Growth in public sector jobs and pay is set to slow down and discontent is likely to rise as job cuts and pay curbs begin to bite. The latest figures from the Office for National Statistics show a slowdown in job growth from 1.7% in 2004 to 1.3% in 2005. This compares with a 1.1 per cent growth in private sector jobs.There were 72,000 more jobs in the public sector in the twelve months to the third quarter 2005, compared to an increase of 115,000 in the previous year. Public sector employment now stands at 5.8 million. The largest increases in 2005 were in health and social work and education, up by 45,000 and 25,000 respectively. The number of civil servants fell by 3000 and this is be the first substantive sign of the impact of the Gershon efficiency drive on staffing levels in the Civil Service.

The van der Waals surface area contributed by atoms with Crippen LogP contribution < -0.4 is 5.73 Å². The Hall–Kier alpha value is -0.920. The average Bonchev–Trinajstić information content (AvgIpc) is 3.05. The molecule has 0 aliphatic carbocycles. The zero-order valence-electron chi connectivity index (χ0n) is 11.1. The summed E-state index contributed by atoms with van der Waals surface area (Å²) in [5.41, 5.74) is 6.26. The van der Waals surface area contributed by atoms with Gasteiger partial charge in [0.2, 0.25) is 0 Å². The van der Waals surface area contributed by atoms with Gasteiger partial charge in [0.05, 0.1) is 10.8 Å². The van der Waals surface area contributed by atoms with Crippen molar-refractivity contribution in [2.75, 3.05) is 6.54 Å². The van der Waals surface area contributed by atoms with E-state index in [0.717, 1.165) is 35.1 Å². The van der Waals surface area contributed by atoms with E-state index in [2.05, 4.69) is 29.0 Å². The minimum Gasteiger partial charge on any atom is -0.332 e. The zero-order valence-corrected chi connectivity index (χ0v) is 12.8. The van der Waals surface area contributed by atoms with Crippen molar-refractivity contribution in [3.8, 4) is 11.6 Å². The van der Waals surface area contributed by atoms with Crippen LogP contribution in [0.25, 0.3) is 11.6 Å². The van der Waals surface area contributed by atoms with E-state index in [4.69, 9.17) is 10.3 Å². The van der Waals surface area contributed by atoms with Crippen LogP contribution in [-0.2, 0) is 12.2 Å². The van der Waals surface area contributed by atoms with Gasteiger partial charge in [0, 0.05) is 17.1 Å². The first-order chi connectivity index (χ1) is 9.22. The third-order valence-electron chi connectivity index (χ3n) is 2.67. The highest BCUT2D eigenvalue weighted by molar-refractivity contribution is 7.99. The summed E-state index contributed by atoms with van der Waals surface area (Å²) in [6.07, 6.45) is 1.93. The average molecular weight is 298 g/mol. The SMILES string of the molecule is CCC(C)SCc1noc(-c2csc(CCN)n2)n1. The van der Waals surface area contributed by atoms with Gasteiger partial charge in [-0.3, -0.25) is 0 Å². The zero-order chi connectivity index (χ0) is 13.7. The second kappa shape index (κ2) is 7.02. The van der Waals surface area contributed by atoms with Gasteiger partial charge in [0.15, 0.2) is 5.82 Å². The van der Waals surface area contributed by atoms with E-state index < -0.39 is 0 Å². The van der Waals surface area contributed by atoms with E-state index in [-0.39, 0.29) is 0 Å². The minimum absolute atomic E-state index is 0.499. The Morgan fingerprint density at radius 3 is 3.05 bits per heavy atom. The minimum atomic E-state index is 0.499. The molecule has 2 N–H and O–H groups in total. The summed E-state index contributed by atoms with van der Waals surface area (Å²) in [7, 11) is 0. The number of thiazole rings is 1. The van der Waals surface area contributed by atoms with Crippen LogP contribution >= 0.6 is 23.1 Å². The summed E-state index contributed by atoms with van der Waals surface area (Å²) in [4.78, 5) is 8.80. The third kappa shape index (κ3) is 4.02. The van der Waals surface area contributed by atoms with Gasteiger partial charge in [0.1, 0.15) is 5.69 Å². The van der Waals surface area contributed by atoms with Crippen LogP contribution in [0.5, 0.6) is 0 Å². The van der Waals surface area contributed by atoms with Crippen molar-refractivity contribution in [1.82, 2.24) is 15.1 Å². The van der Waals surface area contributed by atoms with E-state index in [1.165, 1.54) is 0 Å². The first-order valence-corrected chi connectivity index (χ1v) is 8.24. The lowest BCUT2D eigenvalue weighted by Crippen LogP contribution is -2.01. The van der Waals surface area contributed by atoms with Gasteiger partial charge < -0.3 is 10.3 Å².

John Philpott , Chief Economist at the Chartered Institute of Personnel and Development said: “2006 will be the toughest year for public sector workers since Gordon Brown began to boost government spending at the start of the decade. Managers are having to tread a fine line between meeting efficiency targets and maintaining employee motivation and commitment. Achieving this balance is a highly skilled task and crucial to raising performance in the public services. As a result it is important that the vital contribution of public sector managers is not downplayed in crude political debate over public sector jobs, which often unfairly caricatures public sector managers as ‘unproductive bureaucrats'”.